Being willing to learn something new everyday is an important life discipline. A thousand years ago, I was doing an employee semi-annual eval and one of the standard eval question is what skill or ability do you intend to develop over the next performance review interval. She said, "Nothing, I know how to do everything I need to do." I gently pushed, but she was adamant. She resigned before the next performance appraisal and I have to say, I was not surprised.

So be my accountability partner. When you see me or email me, ask me what did you learn new recently. If you want to explore this further consider reading the 12 Laws of IT Security Power.

Saturday, May 28, 2016

Genuine People - Forge your own path

I was reading a Forbes article on leadership.  It starts with a premise that EQ is important: "People with high EQs make $29,000 more annually than people with low EQs. Ninety percent of top performers have high EQs, and a single-point increase in your EQ adds $1,300 to your salary. I could go on and on."

The author, Travis Bradberry, goes on to say, "But there’s a catch. Emotional intelligence won’t do a thing for you if you aren’t genuine." and "It’s not enough to just go through the motions, trying to demonstrate qualities that are associated with emotional intelligence. You have to be genuine.
You can do a gut check to find out how genuine you are by comparing your own behavior to that of people who are highly genuine. Consider the hallmarks of genuine people and see how you stack up."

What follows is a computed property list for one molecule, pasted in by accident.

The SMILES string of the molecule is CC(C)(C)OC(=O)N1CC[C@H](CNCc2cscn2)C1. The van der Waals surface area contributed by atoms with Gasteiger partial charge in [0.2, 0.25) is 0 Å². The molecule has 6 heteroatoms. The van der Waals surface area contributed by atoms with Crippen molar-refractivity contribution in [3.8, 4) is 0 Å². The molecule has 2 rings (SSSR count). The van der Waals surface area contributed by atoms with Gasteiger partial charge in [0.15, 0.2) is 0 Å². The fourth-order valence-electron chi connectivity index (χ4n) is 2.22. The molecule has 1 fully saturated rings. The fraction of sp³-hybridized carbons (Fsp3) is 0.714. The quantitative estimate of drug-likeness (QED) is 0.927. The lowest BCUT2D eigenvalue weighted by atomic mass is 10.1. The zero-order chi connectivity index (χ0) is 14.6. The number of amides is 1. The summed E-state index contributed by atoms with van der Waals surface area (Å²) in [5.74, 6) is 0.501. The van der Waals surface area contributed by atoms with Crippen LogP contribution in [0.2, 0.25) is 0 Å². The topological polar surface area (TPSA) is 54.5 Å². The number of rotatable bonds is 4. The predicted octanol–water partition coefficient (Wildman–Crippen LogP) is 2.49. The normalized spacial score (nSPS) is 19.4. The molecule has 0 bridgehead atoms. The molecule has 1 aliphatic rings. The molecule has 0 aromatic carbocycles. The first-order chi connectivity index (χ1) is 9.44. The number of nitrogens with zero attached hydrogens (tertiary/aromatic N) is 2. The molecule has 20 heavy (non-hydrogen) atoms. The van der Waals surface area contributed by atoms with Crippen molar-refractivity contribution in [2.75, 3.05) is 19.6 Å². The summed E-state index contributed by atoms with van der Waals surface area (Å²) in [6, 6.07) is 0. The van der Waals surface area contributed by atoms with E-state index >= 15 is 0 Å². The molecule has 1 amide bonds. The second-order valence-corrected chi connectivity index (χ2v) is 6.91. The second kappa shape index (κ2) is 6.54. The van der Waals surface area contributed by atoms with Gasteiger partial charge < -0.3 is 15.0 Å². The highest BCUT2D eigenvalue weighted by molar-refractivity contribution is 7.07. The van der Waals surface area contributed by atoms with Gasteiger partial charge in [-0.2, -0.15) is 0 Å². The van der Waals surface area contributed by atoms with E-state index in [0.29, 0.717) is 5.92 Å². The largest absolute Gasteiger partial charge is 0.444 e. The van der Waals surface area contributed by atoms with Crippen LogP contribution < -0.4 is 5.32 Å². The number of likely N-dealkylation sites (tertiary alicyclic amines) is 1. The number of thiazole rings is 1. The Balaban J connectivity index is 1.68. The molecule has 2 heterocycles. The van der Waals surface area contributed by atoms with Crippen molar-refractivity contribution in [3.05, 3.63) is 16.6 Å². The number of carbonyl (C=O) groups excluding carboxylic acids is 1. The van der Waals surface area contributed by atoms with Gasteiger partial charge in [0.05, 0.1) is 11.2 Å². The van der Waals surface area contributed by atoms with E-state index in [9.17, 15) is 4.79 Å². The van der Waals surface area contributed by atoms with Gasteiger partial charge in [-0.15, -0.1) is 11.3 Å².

Then he starts to list the characteristics of genuine people. It is a good list in the style of 12 characteristics of genuine people, but one characteristic stood out for me: "They forge their own paths. Genuine people don’t derive their sense of pleasure and satisfaction from the opinions of others. This frees them up to follow their own internal compasses. They know who they are and don’t pretend to be anything else. Their direction comes from within, from their own principles and values. They do what they believe to be the right thing, and they’re not swayed by the fact that somebody might not like it."

In a sense this is a circular reference. You can't lead if you do not know where you are going. Stephen Covey coined the term, "Begin with the end in mind". If you know where you are going you have a much better chance of getting there.

Covey, is talking about the absolute end, death, "In your mind's eye, see yourself going to the 
funeral parlor or chapel, parking the car, and getting out.    As you walk inside the building, you notice the flowers, the soft organ music.    You see the faces of friends and family you pass along the way.    You feel the shared sorrow of losing, the joy of having known, that radiates from the hearts of the people there. 

As you walk down to the front of the room and look inside the casket, you suddenly come face to 
face with yourself.    This is your funeral, three years from today.    All these people have come to honor you, to express feelings of love and appreciation for your life."

All well and good and it is important to think about your life's final goals.  I am all in. However, life is like sailing in the ocean. Say you want to sail from Kauai to French Polynesia. You know it will take about three weeks and you know the general direction. But the winds and currents will entail numerous course corrections. The only way to achieve the master goal is by many, many minor goals.